By Lynn Watson
Your Voice Contributor
FEAT of Louisville saved my son and my family. I say that without exaggeration and not for dramatic effect, but literally. We are now more or less a typical family. My husband and I help our son with his homework, call him home to dinner when he is out playing with the neighbor children, go out to dinner, to the State Fair every year, go to museums and ride roller coasters every summer. We enjoy most all the activities that parents of a 12-year-old boy should enjoy. We never thought we would.
Our first exposure to FEAT came in the form of meeting other parents who had been through what we were then experiencing, the horror of an autism diagnosis, and had survived. These parents in our community readily shared information about treatments and services which might help our then 2-year-old son. Moreover, the comfort which came from meeting others who were doing what they needed to do to help their children with autism thrive and maximize their potential was invaluable to us. For the first time in months, we had what every parent should have where their child is concerned: hope.
We soon enrolled our son, Cade, in the Endeavor Program, an intensive therapy-based preschool program for children with autism which was the result of a collaborative effort between FEAT and Carriage House Educational Services. During Cadeâ€™s years at Endeavor, he was transformed from a non-verbal, marginally functional and frustrated toddler into a verbally expressive, capable and independent, if quirky, young preschooler. Cade also participated in the Getting our FEAT Wet swimming program, another collaborative program fostered by FEAT, which taught him both a life-saving skill and instilled in him for the first time a sense of accomplishment and confidence he had not yet experienced. Through various social programs and events sponsored by FEAT, Cade interacted with and met his first friends. Our journey had begun.
By the time Cade entered kindergarten in a mainstream, public program, he had learned to interact with his peers and to, for the most part, participate fully in the mainstream program offered at his school, with limited participation in special education services. By the end of his third grade year, he â€œgraduatedâ€ from his schoolâ€™s special program and was fully immersed the following Fall into the fourth grade. The little boy who had entered the Endeavor Program several years earlier barely noticing children his own age began to socialize with his peers outside of the school setting, with neighbor children ringing our doorbell asking for Cade to â€œcome out to play.â€ This seems like an inevitable childhood â€œrite of passage,â€ but to parents of a child with autism, it is a measure of progress seemingly inconceivable. My husband and I honestly cried the first time that doorbell rang.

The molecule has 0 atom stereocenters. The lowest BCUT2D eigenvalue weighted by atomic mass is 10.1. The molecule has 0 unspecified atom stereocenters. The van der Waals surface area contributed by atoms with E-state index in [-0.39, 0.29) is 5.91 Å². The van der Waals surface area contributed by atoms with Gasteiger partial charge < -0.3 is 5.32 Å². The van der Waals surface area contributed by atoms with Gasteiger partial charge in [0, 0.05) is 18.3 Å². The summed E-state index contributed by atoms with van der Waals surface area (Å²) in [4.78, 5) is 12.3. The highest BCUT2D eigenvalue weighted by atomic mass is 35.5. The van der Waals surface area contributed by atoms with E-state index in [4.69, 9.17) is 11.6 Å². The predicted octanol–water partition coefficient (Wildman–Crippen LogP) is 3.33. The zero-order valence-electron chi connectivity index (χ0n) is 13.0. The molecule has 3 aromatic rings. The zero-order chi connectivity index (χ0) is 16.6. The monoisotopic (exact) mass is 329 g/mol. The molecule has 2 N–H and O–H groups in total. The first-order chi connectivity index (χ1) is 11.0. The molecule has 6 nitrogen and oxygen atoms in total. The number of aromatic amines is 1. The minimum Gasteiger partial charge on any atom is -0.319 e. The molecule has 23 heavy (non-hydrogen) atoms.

This year, in the fifth grade, Cade, our son with autism who had been non-verbal until the age of 5, became an Academic Team Champion for his school, helping them to capture a Governorâ€™s Cup victory by very successfully completing a written test and then by buzzing in on various quick-recall questions alongside the rest of his â€œtypicalâ€ teammates. Even more heartwarming to his father and to me, those teammates embraced, encouraged and cheered for our non-typical son every step of the way.
Donâ€™t get me wrong. There is no known cure for autism. Cade will always be â€œquirkyâ€ and will struggle with social interactions, probably his entire life. Our journey is far from over and likely never will be. I also give credit where credit is due, and I know Cade is intelligent and resilient and has propelled his own successes. For that reason, he is and always will be my hero. However, without access to and participation in early intervention therapies and programs fostered and supported by FEAT, Cade would not be where he is today. Nowhere near. He has continued to build on the foundation FEAT created for him and has exceeded all our most optimistic expectations for his progress. I can say firsthand and without reservation that the interventions and programs supported by FEAT can and do make a tremendous difference in the lives of children like Cade, helping them to overcome their own particular weaknesses and to build on their own individual strengths. Every child should have the opportunity to maximize his or her potential, and that is the gift FEAT gives to families like mine everyday.
Outrunning Autism 5k 9th annual Run & Fun Walk
Hit the Street for FEAT at the 9th Annual Outrunning Autism 5K Run & Fun Walk. The Run/Walk will take place at The Parklands at Floyds Fork – Beckley Creek Park and the One-Mile Fun Walk will travel around The Egglawn. Rain or shine. There will be food and drinks as well as activities for the kids. For more information, go to www.featoflouisville.org.
Contact Lynn Watson at email@example.com.